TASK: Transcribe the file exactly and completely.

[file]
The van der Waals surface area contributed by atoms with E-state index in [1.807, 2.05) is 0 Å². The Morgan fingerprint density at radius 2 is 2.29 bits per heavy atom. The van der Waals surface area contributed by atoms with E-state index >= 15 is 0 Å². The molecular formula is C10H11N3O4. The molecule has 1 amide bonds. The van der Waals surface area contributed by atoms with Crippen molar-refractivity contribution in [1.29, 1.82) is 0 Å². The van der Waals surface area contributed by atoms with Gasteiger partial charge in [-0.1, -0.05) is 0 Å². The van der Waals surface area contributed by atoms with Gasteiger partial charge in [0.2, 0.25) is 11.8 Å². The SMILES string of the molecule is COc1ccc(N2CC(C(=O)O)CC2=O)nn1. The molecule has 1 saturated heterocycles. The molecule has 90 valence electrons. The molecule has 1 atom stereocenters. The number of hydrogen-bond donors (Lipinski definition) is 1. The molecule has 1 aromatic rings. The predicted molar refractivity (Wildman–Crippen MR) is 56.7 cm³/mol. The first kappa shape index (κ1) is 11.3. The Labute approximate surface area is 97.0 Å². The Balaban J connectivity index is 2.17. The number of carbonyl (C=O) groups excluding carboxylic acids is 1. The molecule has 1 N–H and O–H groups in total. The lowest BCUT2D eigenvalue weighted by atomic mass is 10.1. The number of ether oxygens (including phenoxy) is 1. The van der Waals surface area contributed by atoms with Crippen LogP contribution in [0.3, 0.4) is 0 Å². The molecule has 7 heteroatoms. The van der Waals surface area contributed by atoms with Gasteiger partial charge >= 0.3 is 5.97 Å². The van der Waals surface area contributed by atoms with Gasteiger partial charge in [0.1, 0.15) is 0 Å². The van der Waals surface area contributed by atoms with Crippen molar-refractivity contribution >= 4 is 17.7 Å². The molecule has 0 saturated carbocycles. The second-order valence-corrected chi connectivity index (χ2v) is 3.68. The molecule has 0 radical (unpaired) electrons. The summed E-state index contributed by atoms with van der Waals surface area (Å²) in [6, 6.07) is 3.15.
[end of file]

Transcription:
The van der Waals surface area contributed by atoms with E-state index in [1.807, 2.05) is 0 Å². The Morgan fingerprint density at radius 2 is 2.29 bits per heavy atom. The van der Waals surface area contributed by atoms with E-state index >= 15 is 0 Å². The molecular formula is C10H11N3O4. The molecule has 1 amide bonds. The van der Waals surface area contributed by atoms with Crippen molar-refractivity contribution in [1.29, 1.82) is 0 Å². The van der Waals surface area contributed by atoms with Gasteiger partial charge in [-0.1, -0.05) is 0 Å². The van der Waals surface area contributed by atoms with Gasteiger partial charge in [0.2, 0.25) is 11.8 Å². The SMILES string of the molecule is COc1ccc(N2CC(C(=O)O)CC2=O)nn1. The molecule has 1 saturated heterocycles. The molecule has 90 valence electrons. The molecule has 1 atom stereocenters. The number of hydrogen-bond donors (Lipinski definition) is 1. The molecule has 1 aromatic rings. The predicted molar refractivity (Wildman–Crippen MR) is 56.7 cm³/mol. The first kappa shape index (κ1) is 11.3. The Labute approximate surface area is 97.0 Å². The Balaban J connectivity index is 2.17. The number of carbonyl (C=O) groups excluding carboxylic acids is 1. The molecule has 1 N–H and O–H groups in total. The lowest BCUT2D eigenvalue weighted by atomic mass is 10.1. The number of ether oxygens (including phenoxy) is 1. The van der Waals surface area contributed by atoms with Crippen LogP contribution in [0.3, 0.4) is 0 Å². The molecule has 7 heteroatoms. The van der Waals surface area contributed by atoms with Gasteiger partial charge >= 0.3 is 5.97 Å². The van der Waals surface area contributed by atoms with Gasteiger partial charge in [0.1, 0.15) is 0 Å². The van der Waals surface area contributed by atoms with Crippen molar-refractivity contribution >= 4 is 17.7 Å². The molecule has 0 saturated carbocycles. The second-order valence-corrected chi connectivity index (χ2v) is 3.68. The molecule has 0 radical (unpaired) electrons. The summed E-state index contributed by atoms with van der Waals surface area (Å²) in [6, 6.07) is 3.15.